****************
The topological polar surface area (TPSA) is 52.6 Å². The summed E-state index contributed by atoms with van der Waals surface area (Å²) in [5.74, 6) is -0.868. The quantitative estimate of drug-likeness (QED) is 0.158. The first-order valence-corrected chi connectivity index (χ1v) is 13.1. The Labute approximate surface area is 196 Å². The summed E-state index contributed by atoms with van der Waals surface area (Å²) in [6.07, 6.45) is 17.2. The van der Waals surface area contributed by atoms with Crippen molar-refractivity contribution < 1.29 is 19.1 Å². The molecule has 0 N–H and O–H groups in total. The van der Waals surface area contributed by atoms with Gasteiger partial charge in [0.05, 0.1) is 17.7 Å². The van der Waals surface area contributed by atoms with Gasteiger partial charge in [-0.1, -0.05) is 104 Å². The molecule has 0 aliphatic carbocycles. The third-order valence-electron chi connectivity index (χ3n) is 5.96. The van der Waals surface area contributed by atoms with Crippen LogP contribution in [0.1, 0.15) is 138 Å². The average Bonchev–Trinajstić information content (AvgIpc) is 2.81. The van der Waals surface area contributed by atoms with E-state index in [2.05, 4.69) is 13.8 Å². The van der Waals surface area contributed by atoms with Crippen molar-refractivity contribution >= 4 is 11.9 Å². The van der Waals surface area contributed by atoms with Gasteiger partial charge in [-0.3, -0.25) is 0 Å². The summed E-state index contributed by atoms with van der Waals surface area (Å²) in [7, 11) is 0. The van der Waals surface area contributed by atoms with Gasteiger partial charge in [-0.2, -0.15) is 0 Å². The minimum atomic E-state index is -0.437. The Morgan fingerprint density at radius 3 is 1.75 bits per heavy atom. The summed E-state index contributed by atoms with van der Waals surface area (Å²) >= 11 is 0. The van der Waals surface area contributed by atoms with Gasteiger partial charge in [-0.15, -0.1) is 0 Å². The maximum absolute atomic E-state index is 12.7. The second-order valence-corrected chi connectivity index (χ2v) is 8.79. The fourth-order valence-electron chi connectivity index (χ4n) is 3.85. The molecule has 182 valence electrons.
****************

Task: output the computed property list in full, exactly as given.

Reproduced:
The topological polar surface area (TPSA) is 52.6 Å². The summed E-state index contributed by atoms with van der Waals surface area (Å²) in [5.74, 6) is -0.868. The quantitative estimate of drug-likeness (QED) is 0.158. The first-order valence-corrected chi connectivity index (χ1v) is 13.1. The Labute approximate surface area is 196 Å². The summed E-state index contributed by atoms with van der Waals surface area (Å²) in [6.07, 6.45) is 17.2. The van der Waals surface area contributed by atoms with Crippen molar-refractivity contribution < 1.29 is 19.1 Å². The molecule has 0 N–H and O–H groups in total. The van der Waals surface area contributed by atoms with Gasteiger partial charge in [0.05, 0.1) is 17.7 Å². The van der Waals surface area contributed by atoms with Gasteiger partial charge in [-0.1, -0.05) is 104 Å². The molecule has 0 aliphatic carbocycles. The third-order valence-electron chi connectivity index (χ3n) is 5.96. The van der Waals surface area contributed by atoms with Crippen LogP contribution in [0.1, 0.15) is 138 Å². The average Bonchev–Trinajstić information content (AvgIpc) is 2.81. The van der Waals surface area contributed by atoms with E-state index in [2.05, 4.69) is 13.8 Å². The van der Waals surface area contributed by atoms with Crippen molar-refractivity contribution >= 4 is 11.9 Å². The van der Waals surface area contributed by atoms with Gasteiger partial charge in [-0.3, -0.25) is 0 Å². The summed E-state index contributed by atoms with van der Waals surface area (Å²) in [7, 11) is 0. The van der Waals surface area contributed by atoms with Gasteiger partial charge in [-0.2, -0.15) is 0 Å². The minimum atomic E-state index is -0.437. The Morgan fingerprint density at radius 3 is 1.75 bits per heavy atom. The summed E-state index contributed by atoms with van der Waals surface area (Å²) >= 11 is 0. The van der Waals surface area contributed by atoms with Gasteiger partial charge in [-0.15, -0.1) is 0 Å². The maximum absolute atomic E-state index is 12.7. The second-order valence-corrected chi connectivity index (χ2v) is 8.79. The fourth-order valence-electron chi connectivity index (χ4n) is 3.85. The molecule has 182 valence electrons.